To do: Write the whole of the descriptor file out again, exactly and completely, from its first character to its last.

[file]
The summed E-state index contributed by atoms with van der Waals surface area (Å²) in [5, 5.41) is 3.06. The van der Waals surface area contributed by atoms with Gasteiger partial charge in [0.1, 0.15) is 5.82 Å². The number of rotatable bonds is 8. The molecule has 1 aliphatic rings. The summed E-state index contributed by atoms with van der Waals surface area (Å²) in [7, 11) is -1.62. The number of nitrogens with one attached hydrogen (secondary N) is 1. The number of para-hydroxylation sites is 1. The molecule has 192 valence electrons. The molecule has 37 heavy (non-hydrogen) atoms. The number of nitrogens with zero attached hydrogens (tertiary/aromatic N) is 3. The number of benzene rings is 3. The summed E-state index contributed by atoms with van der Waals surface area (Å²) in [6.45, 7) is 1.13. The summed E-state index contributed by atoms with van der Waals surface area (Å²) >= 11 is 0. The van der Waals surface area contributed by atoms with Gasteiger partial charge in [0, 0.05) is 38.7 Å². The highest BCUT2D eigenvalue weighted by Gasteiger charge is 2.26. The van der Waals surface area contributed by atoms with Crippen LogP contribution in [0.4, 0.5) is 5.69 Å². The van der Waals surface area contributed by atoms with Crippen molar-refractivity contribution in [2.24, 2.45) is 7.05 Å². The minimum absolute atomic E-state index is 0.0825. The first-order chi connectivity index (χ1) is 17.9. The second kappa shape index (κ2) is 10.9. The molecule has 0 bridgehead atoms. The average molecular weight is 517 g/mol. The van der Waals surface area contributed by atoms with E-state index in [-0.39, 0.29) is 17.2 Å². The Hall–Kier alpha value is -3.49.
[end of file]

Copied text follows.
The summed E-state index contributed by atoms with van der Waals surface area (Å²) in [5, 5.41) is 3.06. The van der Waals surface area contributed by atoms with Gasteiger partial charge in [0.1, 0.15) is 5.82 Å². The number of rotatable bonds is 8. The molecule has 1 aliphatic rings. The summed E-state index contributed by atoms with van der Waals surface area (Å²) in [7, 11) is -1.62. The number of nitrogens with one attached hydrogen (secondary N) is 1. The number of para-hydroxylation sites is 1. The molecule has 192 valence electrons. The molecule has 37 heavy (non-hydrogen) atoms. The number of nitrogens with zero attached hydrogens (tertiary/aromatic N) is 3. The number of benzene rings is 3. The summed E-state index contributed by atoms with van der Waals surface area (Å²) in [6.45, 7) is 1.13. The summed E-state index contributed by atoms with van der Waals surface area (Å²) >= 11 is 0. The van der Waals surface area contributed by atoms with Gasteiger partial charge in [0, 0.05) is 38.7 Å². The highest BCUT2D eigenvalue weighted by Gasteiger charge is 2.26. The van der Waals surface area contributed by atoms with Crippen LogP contribution in [0.4, 0.5) is 5.69 Å². The van der Waals surface area contributed by atoms with Crippen molar-refractivity contribution in [2.24, 2.45) is 7.05 Å². The minimum absolute atomic E-state index is 0.0825. The first-order chi connectivity index (χ1) is 17.9. The second kappa shape index (κ2) is 10.9. The molecule has 0 bridgehead atoms. The average molecular weight is 517 g/mol. The van der Waals surface area contributed by atoms with E-state index in [-0.39, 0.29) is 17.2 Å². The Hall–Kier alpha value is -3.49.